Waste is actually the sector’s “elephant in the room”

Fashion is at a tipping point, facing both economical and environmental challenges ahead

 

The biggest companies are accused of burning overproductions

Waste is actually the sector’s “elephant in the room”

 

The truth is that companies are flying blind, it is hard to predict

what consumers want,

what is worth producing,

in which quantities and

how to distribute this product to the right consumers.

 

Our mission is to address those issues by giving an additional way of doing this better.

We give retailers an extra step ahead in the game, a competitive advantage

For that powerful algorithms are leveraged and machine learning is applied to ensure the highest accuracy.

 

By producing only the right products, in the right quantities for the right consumers brands can prove that they can be more profitable and more sustainable at the same time.

 

The fashion industry is the world’s second most polluting industry

It was published by the United Nations that at least one third of food produced is never eaten. It is probable that at least one third of clothes produced are not wanted by consumers.

And when we know that the fashion industry is the world’s second most polluting industry, it is time to make some adjustments.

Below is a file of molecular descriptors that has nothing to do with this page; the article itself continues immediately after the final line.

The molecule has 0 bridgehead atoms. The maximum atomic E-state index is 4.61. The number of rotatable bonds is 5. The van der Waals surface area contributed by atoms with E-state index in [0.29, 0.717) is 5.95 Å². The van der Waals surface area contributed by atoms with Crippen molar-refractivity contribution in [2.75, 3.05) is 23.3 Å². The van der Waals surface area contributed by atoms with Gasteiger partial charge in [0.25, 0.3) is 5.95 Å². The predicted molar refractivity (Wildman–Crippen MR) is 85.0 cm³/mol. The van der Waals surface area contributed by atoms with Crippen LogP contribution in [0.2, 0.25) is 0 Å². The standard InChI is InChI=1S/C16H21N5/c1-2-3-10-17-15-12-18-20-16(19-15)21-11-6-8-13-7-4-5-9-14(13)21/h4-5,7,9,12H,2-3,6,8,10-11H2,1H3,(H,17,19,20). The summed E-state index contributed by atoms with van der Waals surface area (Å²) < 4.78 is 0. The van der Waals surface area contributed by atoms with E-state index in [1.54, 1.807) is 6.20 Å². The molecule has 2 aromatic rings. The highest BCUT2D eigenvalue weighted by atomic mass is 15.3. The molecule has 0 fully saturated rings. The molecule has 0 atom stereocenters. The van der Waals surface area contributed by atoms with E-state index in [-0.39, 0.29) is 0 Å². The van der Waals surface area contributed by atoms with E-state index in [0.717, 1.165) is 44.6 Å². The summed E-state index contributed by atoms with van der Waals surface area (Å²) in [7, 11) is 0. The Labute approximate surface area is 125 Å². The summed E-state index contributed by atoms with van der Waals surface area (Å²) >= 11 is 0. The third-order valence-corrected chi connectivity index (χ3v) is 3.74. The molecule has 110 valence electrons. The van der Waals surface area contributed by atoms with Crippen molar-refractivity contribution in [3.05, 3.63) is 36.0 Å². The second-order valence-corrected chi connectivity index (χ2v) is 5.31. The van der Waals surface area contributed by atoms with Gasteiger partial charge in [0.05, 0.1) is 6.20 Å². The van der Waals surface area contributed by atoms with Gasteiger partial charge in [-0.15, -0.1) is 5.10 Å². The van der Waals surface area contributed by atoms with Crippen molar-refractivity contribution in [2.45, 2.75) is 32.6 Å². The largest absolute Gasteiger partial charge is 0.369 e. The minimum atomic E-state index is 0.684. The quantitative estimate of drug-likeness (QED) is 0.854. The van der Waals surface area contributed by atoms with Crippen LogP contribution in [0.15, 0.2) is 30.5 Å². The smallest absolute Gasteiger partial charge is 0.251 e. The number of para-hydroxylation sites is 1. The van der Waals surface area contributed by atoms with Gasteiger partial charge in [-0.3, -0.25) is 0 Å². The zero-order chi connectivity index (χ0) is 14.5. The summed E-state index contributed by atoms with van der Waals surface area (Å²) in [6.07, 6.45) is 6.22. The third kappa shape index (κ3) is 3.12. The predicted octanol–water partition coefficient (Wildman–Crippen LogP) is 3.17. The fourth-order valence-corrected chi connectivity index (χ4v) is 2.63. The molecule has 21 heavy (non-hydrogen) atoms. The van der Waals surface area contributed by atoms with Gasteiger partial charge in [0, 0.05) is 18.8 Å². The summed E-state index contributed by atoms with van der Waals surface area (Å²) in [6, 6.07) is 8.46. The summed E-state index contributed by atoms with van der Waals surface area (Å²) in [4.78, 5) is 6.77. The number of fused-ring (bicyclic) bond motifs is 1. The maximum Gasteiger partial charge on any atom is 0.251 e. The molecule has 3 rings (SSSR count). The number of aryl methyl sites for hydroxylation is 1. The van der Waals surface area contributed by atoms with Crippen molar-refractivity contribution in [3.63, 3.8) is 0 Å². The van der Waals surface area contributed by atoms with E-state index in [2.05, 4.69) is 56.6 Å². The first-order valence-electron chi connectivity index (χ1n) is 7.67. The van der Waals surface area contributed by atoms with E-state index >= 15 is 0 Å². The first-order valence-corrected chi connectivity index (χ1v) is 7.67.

The textile industry is polluting on many levels: from raw material to production and transportation, it has actually been published that it uses

25% of the world’s chemicals and generates around 10% of the world’s global carbon emissions.*

 

It is easy to believe when we know that the clothes we are wearing probably travelled halfway around the world and that it apparently takes more than 3kg of chemicals just to produce a pair of jeans.

But the most shocking is that it takes between 11 000** and 3000*** litres of water just to produce 1 pair of jean.

No wonder that the fashion industry uses more water than any other industry after agriculture.

Just a t-shirt takes 2 700 litres of water – which is about 3 years worth of drinking water for just one t-shirt!!!****

More and more brands are conscious of this environmental impact which is starting to be measured (Levi’s 501 jean lifecycle impact).

Sustalytics aims to reduce waste by helping brands to produce only what consumers want and distribute it directly to the right consumers.

 

*http://www.huffingtonpost.co.uk/heidy-rehman/shocking-environmental-fast-fashion_b_8009850.html

**https://goodonyou.eco/fashion-and-water-the-thirsty-industry/

*** To produce a pair of jeans the figures vary between 11 000 litres of water (https://fr.wikipedia.org/wiki/Empreinte_eau) to nearly 3000 litres (based on Levi’s 501 Jean Lifecycle Impact)